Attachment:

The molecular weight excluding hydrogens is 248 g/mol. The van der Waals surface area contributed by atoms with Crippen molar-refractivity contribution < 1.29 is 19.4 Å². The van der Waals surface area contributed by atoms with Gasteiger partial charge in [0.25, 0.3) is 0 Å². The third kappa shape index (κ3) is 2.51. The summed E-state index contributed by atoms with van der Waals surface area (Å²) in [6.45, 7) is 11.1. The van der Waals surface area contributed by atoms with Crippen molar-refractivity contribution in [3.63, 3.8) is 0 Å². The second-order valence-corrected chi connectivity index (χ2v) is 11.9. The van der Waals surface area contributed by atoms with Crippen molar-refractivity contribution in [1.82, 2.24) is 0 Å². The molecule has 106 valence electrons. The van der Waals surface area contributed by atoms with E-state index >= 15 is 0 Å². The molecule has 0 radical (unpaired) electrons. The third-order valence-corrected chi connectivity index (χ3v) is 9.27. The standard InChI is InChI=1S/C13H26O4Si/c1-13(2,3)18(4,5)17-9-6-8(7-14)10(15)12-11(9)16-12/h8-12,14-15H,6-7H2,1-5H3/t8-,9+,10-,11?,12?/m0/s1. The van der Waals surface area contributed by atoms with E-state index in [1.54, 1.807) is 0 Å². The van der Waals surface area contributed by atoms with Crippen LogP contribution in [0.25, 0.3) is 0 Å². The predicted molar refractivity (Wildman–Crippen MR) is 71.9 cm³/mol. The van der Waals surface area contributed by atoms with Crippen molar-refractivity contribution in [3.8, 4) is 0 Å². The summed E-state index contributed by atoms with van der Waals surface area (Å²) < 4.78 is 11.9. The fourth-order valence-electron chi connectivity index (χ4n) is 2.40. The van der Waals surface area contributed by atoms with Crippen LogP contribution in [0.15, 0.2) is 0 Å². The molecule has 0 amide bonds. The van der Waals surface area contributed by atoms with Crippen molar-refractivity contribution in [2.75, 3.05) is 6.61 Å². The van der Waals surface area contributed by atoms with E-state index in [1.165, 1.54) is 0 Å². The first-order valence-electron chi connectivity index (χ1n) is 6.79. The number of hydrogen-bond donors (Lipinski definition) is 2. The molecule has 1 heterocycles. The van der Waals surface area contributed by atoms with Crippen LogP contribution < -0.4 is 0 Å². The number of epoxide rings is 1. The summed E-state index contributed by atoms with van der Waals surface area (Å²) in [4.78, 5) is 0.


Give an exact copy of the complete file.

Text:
The molecular weight excluding hydrogens is 248 g/mol. The van der Waals surface area contributed by atoms with Crippen molar-refractivity contribution < 1.29 is 19.4 Å². The van der Waals surface area contributed by atoms with Gasteiger partial charge in [0.25, 0.3) is 0 Å². The third kappa shape index (κ3) is 2.51. The summed E-state index contributed by atoms with van der Waals surface area (Å²) in [6.45, 7) is 11.1. The van der Waals surface area contributed by atoms with Crippen molar-refractivity contribution in [3.63, 3.8) is 0 Å². The second-order valence-corrected chi connectivity index (χ2v) is 11.9. The van der Waals surface area contributed by atoms with Crippen molar-refractivity contribution in [1.82, 2.24) is 0 Å². The molecule has 106 valence electrons. The van der Waals surface area contributed by atoms with E-state index >= 15 is 0 Å². The molecule has 0 radical (unpaired) electrons. The third-order valence-corrected chi connectivity index (χ3v) is 9.27. The standard InChI is InChI=1S/C13H26O4Si/c1-13(2,3)18(4,5)17-9-6-8(7-14)10(15)12-11(9)16-12/h8-12,14-15H,6-7H2,1-5H3/t8-,9+,10-,11?,12?/m0/s1. The van der Waals surface area contributed by atoms with E-state index in [1.54, 1.807) is 0 Å². The van der Waals surface area contributed by atoms with Crippen LogP contribution in [0.25, 0.3) is 0 Å². The predicted molar refractivity (Wildman–Crippen MR) is 71.9 cm³/mol. The van der Waals surface area contributed by atoms with Crippen molar-refractivity contribution in [3.8, 4) is 0 Å². The summed E-state index contributed by atoms with van der Waals surface area (Å²) < 4.78 is 11.9. The fourth-order valence-electron chi connectivity index (χ4n) is 2.40. The van der Waals surface area contributed by atoms with Crippen LogP contribution in [0.15, 0.2) is 0 Å². The molecule has 0 amide bonds. The van der Waals surface area contributed by atoms with Crippen molar-refractivity contribution in [2.75, 3.05) is 6.61 Å². The van der Waals surface area contributed by atoms with E-state index in [1.165, 1.54) is 0 Å². The first-order valence-electron chi connectivity index (χ1n) is 6.79. The number of hydrogen-bond donors (Lipinski definition) is 2. The molecule has 1 heterocycles. The van der Waals surface area contributed by atoms with Crippen LogP contribution < -0.4 is 0 Å². The number of epoxide rings is 1. The summed E-state index contributed by atoms with van der Waals surface area (Å²) in [4.78, 5) is 0.